A few months ago at the Cloud Identity Summit (CIS) in London, I gave a presentation on the emerging standards that enable secure access to cloud APIs. The collection of protocols that form the neosecurity stack that I talked about are Simple Cloud Identity Management (SCIM), SAML, OpenID Connect, OAuth 2, and the JSON-based Identity Protocol Suite (JOSE and JWT). These security protocols are quite new (save SAML), and many attendees had not heard of some of them. They are very important for those implementing APIs and SaaS applications though, so I wanted to explain them in a bit more detail.
These two protocols are a really big deal. Together, they provide authentication and delegated access to APIs, respectively.
OpenID Connect is essentially the third version of OpenID. It is a complete rewrite of the protocol and is not compatible with previous versions. It is an HTTP-based protocol that allows apps to authenticate users in foreign security realms. In this way, it provides SSO. Unlike other protocols like SAML and WS-Federation that solve the same problem, OpenID Connect provides the following unique benefits and features:
For more info on OpenID Connect, see the OpenID Foundation's Web site. We'll be blogging about the importance and benefits of OAuth 2 in some of our upcoming posts. Connect on Twitter if you are curious before then.
More and more organizations are adopting cloud computing due to economic pressures, increasingly mobile workforces which require data access from anywhere, and other well known reasons. As AMD recently pointed out in their global study on the matter, the primary concerns adopters have is around security, as they depicted in a handy infographic. Security for the cloud has been the major critique since its inception. Due to the many successful uses of this new computing paradigm, even the skeptics are starting to change their tune.
As Richard Walters pointed out in his recent article on The Data Chain, "Extending security policy enforcement, access control and auditing is the best route to enabling BYOD and SaaS." I completely agree that organizations need to extend existing IAM procedures and infrastructure to encompass new cloud services in order to secure them. I presented on this very idea over a year ago for one of our partners, Ping Identity. As I said then, an important prerequisite to being able to expand entitlement management and audit solutions to the cloud is the extension of the other key components of identity management, namely authentication, federation, and provisioning. The combined use of all aspects of Identity and Access Management (IAM) help address many of the security issues w/ cloud computing and mobile computing.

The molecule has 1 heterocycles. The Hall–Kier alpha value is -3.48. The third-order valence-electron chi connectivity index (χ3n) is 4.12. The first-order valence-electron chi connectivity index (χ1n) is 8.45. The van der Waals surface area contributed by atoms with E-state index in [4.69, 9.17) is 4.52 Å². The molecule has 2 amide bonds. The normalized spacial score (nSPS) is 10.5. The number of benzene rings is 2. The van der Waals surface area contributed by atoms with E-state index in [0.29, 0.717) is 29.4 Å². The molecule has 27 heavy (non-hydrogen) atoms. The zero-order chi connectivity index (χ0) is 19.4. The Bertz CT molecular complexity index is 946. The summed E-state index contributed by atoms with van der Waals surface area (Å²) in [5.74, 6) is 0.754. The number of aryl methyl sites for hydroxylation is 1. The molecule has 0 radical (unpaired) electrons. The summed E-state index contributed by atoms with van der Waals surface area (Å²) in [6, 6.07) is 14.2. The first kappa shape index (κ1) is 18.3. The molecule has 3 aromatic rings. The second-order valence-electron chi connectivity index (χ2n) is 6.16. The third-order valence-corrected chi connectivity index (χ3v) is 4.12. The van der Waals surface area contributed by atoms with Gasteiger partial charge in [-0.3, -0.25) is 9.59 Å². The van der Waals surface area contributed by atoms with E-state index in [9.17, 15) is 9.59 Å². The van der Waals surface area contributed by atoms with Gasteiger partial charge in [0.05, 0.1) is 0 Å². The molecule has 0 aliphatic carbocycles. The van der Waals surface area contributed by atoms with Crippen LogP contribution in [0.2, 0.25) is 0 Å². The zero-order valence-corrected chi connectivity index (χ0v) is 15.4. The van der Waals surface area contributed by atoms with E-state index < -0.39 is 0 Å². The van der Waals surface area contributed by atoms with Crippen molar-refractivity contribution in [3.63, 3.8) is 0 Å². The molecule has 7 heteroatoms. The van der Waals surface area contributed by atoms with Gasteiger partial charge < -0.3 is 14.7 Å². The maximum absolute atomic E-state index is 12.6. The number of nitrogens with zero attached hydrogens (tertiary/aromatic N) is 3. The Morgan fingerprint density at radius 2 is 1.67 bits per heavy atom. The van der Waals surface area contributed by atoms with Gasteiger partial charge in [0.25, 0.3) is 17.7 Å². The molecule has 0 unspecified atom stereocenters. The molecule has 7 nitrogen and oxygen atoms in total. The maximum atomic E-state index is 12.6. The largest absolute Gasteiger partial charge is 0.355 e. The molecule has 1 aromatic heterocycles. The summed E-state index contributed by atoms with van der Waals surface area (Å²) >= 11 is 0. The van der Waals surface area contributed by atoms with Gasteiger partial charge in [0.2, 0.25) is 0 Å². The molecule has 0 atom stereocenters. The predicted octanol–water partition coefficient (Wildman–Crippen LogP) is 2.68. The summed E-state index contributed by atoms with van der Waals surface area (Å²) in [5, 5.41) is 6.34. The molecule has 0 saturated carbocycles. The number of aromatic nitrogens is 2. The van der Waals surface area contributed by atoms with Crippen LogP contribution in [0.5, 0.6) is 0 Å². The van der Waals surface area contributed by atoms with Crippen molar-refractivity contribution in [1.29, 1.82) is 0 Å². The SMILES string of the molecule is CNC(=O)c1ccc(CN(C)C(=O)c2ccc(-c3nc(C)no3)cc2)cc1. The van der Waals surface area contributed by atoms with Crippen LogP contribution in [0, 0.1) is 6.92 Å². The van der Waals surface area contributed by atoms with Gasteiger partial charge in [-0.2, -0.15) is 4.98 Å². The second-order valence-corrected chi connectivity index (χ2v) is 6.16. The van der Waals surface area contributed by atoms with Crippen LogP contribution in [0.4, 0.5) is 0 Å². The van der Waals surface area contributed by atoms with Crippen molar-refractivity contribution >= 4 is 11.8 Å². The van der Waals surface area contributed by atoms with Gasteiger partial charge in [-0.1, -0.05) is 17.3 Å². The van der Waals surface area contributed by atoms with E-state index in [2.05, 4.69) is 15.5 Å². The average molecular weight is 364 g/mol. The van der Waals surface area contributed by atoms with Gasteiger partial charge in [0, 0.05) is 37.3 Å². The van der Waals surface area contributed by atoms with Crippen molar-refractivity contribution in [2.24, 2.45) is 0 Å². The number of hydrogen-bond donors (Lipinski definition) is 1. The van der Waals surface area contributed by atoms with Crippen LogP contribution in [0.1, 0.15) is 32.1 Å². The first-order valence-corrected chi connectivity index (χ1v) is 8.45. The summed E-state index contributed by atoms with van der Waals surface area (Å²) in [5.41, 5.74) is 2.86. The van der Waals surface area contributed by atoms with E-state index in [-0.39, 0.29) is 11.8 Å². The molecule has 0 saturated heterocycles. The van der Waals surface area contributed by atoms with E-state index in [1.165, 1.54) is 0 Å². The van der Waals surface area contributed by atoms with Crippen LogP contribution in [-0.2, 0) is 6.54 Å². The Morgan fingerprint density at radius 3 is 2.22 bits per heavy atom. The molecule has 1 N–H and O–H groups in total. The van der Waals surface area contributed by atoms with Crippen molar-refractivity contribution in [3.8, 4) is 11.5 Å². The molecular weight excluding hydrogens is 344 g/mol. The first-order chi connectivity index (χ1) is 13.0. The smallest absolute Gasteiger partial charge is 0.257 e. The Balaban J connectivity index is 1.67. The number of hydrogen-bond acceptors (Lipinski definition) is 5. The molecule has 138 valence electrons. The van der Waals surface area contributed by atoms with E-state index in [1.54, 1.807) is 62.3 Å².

To see how this cocoon can be spun around the cloud, let me describe how existing IAM capabilities can be used within this new form of computing.
As organizations begin using and deploying cloud applications, some of their services are left on-premises (for various reasons), resulting in a hybrid architecture. In such deployments, the on-prem services sometimes need to be invoked securely from the cloud. When doing so, an STS can be used to broker trust from the cloud into the organization. Unfortunately, the token issued by the IdP when authenticating end users isn't always available to the cloud-based caller due to restrictions/limitations of the cloud platform. In such cases, the on-prem STS can't be given a token asserted by a trusted issuer that it can validate and transform. As a result, the on-prem services do not have all the data needed to make authorization decisions, enforce licensing agreements, etc. One possible solution to this problem is to allow the cloud-based caller to specify in the message sent to the STS certain end-user-related data that should be put in the token that is minted. This will then be passed along to the on-prem services in a token asserted by the local STS. This idea is shown in the following figure: